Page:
USDA Circular No. 86: The Agricultural Situation for 1918: Part III

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USDA Circular No. 86: The Agricultural Situation for 1918: Part III Sugar: More Beet and Cane Sugar Should be Produced was a USDA circular published by the United States Department of Agriculture on February 28, 1918. Its recommendations are fairly explanatory from its table of contents:

  • Our dependence on imported sugar p. 3
  • Why England, France, and Italy are short of sugar p. 4
  • Possibilities of increasing the amount of sugar available for the Allies in 1918 p. 9
  • Ways of increasing sugar production p. 10
  • Origin and development of the cane-sugar industry in the United States p. 11
  • Can sugar area and production p. 12
  • More and improved machinery p. 14
  • Better cultural practices with sugar cane p. 14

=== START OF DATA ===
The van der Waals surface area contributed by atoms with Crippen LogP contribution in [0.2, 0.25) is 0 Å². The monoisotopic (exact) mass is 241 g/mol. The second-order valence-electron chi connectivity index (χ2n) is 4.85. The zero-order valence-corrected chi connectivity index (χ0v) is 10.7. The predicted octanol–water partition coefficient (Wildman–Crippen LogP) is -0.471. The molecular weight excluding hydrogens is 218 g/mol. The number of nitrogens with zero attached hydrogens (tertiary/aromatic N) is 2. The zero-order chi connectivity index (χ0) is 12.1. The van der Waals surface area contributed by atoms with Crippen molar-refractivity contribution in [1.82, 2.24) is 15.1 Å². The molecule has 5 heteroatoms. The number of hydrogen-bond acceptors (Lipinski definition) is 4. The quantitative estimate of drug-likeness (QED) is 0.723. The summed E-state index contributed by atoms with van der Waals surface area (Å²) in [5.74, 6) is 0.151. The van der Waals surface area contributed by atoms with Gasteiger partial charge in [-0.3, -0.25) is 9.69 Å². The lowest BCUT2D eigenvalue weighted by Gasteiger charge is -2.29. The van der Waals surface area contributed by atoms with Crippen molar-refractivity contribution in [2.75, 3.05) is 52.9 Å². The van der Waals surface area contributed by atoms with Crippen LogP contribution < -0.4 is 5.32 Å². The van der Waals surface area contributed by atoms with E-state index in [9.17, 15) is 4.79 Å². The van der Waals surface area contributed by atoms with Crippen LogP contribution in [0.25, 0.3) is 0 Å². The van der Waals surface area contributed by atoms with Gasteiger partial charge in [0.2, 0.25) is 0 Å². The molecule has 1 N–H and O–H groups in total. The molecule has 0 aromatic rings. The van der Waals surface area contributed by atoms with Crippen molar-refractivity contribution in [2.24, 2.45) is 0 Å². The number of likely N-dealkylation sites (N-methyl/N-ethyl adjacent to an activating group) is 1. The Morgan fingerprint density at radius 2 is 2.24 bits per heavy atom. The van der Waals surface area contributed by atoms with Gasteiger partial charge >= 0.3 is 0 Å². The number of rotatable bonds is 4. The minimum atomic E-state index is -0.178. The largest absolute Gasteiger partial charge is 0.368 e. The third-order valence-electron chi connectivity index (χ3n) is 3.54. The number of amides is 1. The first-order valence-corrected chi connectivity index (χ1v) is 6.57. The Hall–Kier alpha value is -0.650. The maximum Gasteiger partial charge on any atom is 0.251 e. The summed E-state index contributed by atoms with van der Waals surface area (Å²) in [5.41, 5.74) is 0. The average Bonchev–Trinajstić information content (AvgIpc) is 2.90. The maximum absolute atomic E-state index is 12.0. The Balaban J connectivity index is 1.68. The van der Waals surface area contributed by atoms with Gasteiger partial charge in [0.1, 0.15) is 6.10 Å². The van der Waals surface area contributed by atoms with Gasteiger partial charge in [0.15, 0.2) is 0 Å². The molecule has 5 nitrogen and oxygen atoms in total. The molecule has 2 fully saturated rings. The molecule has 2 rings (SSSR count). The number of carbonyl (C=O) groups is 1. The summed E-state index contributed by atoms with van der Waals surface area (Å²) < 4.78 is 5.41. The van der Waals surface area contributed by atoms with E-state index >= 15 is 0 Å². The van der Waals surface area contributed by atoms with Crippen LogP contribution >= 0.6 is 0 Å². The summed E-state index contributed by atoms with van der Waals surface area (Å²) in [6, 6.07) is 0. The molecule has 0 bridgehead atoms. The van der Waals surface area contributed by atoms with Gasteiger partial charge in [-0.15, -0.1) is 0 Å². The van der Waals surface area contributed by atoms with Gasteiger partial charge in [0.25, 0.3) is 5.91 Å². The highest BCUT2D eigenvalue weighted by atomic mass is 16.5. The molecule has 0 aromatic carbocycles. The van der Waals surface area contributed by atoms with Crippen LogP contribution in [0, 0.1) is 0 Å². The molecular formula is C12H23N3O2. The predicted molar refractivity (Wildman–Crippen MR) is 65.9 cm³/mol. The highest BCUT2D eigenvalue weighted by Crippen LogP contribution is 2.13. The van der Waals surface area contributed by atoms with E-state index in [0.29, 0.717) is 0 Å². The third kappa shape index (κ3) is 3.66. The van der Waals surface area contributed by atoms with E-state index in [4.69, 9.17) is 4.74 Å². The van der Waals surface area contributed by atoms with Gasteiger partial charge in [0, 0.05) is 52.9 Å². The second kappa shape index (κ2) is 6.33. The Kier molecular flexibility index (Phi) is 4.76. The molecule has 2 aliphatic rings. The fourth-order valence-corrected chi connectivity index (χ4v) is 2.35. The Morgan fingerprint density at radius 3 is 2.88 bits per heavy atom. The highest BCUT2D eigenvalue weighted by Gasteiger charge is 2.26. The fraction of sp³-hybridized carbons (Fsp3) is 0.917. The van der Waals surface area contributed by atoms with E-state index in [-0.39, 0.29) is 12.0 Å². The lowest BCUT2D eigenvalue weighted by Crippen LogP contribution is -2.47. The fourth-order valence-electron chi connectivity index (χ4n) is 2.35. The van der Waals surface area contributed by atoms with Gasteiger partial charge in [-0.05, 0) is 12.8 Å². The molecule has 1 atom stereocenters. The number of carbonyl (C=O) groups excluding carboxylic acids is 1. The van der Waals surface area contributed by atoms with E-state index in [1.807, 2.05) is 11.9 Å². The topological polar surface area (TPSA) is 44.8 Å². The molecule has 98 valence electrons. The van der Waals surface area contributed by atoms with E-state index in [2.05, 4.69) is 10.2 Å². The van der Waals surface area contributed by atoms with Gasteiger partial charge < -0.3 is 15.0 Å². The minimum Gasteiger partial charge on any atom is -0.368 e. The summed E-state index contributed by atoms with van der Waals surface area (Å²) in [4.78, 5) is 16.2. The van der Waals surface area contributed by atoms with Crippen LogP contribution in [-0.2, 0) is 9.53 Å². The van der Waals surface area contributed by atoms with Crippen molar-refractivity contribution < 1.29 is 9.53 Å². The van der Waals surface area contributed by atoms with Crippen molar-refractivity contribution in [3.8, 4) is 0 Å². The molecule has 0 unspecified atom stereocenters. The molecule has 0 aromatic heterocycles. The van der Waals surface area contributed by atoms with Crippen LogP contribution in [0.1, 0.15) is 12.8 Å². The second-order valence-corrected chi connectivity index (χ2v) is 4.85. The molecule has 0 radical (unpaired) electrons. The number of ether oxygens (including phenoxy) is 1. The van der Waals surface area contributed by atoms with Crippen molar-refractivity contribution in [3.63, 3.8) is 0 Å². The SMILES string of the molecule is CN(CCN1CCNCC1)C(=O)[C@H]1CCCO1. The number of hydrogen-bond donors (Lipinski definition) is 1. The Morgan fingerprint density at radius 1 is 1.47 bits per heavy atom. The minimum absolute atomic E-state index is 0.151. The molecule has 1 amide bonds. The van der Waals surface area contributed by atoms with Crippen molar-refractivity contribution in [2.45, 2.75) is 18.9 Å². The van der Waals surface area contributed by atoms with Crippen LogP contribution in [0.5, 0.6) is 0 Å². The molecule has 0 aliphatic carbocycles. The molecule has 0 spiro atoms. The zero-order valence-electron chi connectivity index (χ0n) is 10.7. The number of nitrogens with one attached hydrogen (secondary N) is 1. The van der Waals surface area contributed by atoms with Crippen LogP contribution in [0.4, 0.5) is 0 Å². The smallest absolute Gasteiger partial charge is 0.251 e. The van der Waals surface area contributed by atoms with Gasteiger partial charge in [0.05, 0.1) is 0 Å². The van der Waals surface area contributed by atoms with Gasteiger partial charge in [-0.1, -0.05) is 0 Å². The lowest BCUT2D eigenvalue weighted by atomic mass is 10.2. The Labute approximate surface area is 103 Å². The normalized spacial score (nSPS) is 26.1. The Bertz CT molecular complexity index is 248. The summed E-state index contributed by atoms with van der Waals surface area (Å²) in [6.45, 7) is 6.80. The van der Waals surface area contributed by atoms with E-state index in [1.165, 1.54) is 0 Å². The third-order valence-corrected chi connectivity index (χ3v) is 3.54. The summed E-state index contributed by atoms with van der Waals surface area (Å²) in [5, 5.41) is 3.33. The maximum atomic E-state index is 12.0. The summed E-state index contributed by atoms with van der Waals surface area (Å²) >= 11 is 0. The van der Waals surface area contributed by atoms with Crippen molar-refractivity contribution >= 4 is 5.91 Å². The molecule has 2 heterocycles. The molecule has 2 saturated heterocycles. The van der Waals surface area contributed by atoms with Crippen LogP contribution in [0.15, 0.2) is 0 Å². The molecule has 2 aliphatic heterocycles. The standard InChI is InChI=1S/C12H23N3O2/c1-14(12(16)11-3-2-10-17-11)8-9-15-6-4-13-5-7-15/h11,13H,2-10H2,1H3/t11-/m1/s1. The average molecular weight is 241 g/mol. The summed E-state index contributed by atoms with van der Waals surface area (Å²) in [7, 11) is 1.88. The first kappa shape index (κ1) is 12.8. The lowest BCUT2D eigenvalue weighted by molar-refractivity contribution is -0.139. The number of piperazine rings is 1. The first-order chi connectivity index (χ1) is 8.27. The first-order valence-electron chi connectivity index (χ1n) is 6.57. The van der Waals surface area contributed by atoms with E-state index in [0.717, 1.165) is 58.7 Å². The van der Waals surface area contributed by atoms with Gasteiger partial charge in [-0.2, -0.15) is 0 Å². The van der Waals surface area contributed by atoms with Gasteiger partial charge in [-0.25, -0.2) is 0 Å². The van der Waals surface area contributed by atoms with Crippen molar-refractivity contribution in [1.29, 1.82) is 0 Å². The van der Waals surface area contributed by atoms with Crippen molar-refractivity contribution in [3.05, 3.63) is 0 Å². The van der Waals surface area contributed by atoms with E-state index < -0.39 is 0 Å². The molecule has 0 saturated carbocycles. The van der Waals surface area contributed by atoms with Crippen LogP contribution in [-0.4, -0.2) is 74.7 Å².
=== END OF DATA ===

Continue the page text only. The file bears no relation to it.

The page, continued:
• Improved varieties of sugar cane p. 14
  • Insects and fungi curtail cane crop p. 14
  • Origin and expansion of the beet-sugar industry in the United States p. 16
  • Expanding the sugar-beet acreage p. 18
  • Supply of seed is an important factor in beet acreage p. 19
  • Labor-saving devices to increase beet acreage p. 20
  • Better cultural methods will increase the beet crop p. 21
  • Live stock production with sugar-beet growing p. 22
  • Avoid the toll of insects and diseases p. 26

Prices of raw and refined sugar established p. 27

  • Our large consumption p. 28
  • Substitutes for refined beet and cane sugar p. 30
  • Summary p 32

The section on live stock production with sugar-beet growing recommends feeding crop waste to livestock. Specifically, it covers feeding them beet tops and crowns removed from the beets that are not used in sugar production, either wet or dried beet pulp left over from sugar production, and beet molasses, also a byproduct of sugar production. Additionally, it recommends one more waste product, lime cake (the milk of lime in the beet juice to assist in the crystallization of the sugar), as a useful source of lime to amend acidic soils with.

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